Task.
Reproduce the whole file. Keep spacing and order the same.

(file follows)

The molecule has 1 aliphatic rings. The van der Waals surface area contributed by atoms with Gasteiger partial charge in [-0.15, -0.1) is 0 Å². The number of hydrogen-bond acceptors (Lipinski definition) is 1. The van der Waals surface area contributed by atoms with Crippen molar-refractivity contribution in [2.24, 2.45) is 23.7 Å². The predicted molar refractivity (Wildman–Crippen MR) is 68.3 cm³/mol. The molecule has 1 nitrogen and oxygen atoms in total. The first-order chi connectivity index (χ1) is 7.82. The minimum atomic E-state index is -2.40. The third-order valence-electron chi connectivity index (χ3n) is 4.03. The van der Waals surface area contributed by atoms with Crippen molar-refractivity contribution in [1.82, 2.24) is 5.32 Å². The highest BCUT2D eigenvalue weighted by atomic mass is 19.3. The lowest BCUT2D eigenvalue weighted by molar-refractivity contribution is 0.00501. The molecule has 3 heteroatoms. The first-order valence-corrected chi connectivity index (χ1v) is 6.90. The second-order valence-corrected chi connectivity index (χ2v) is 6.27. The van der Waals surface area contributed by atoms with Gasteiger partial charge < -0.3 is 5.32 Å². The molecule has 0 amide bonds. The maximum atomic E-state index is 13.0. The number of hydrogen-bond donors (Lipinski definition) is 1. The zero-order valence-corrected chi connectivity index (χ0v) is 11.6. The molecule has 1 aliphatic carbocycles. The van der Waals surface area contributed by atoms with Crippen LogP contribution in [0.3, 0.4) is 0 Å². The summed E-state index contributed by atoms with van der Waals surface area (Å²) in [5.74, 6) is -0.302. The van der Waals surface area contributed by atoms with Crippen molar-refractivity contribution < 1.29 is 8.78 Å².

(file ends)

The molecule has 1 aliphatic rings. The van der Waals surface area contributed by atoms with Gasteiger partial charge in [-0.15, -0.1) is 0 Å². The number of hydrogen-bond acceptors (Lipinski definition) is 1. The van der Waals surface area contributed by atoms with Crippen molar-refractivity contribution in [2.24, 2.45) is 23.7 Å². The predicted molar refractivity (Wildman–Crippen MR) is 68.3 cm³/mol. The molecule has 1 nitrogen and oxygen atoms in total. The first-order chi connectivity index (χ1) is 7.82. The minimum atomic E-state index is -2.40. The third-order valence-electron chi connectivity index (χ3n) is 4.03. The van der Waals surface area contributed by atoms with Crippen molar-refractivity contribution in [1.82, 2.24) is 5.32 Å². The highest BCUT2D eigenvalue weighted by atomic mass is 19.3. The lowest BCUT2D eigenvalue weighted by molar-refractivity contribution is 0.00501. The molecule has 3 heteroatoms. The first-order valence-corrected chi connectivity index (χ1v) is 6.90. The second-order valence-corrected chi connectivity index (χ2v) is 6.27. The van der Waals surface area contributed by atoms with Gasteiger partial charge < -0.3 is 5.32 Å². The molecule has 0 amide bonds. The maximum atomic E-state index is 13.0. The number of hydrogen-bond donors (Lipinski definition) is 1. The zero-order valence-corrected chi connectivity index (χ0v) is 11.6. The molecule has 1 aliphatic carbocycles. The van der Waals surface area contributed by atoms with Crippen LogP contribution in [0.3, 0.4) is 0 Å². The summed E-state index contributed by atoms with van der Waals surface area (Å²) in [5.74, 6) is -0.302. The van der Waals surface area contributed by atoms with Crippen molar-refractivity contribution < 1.29 is 8.78 Å².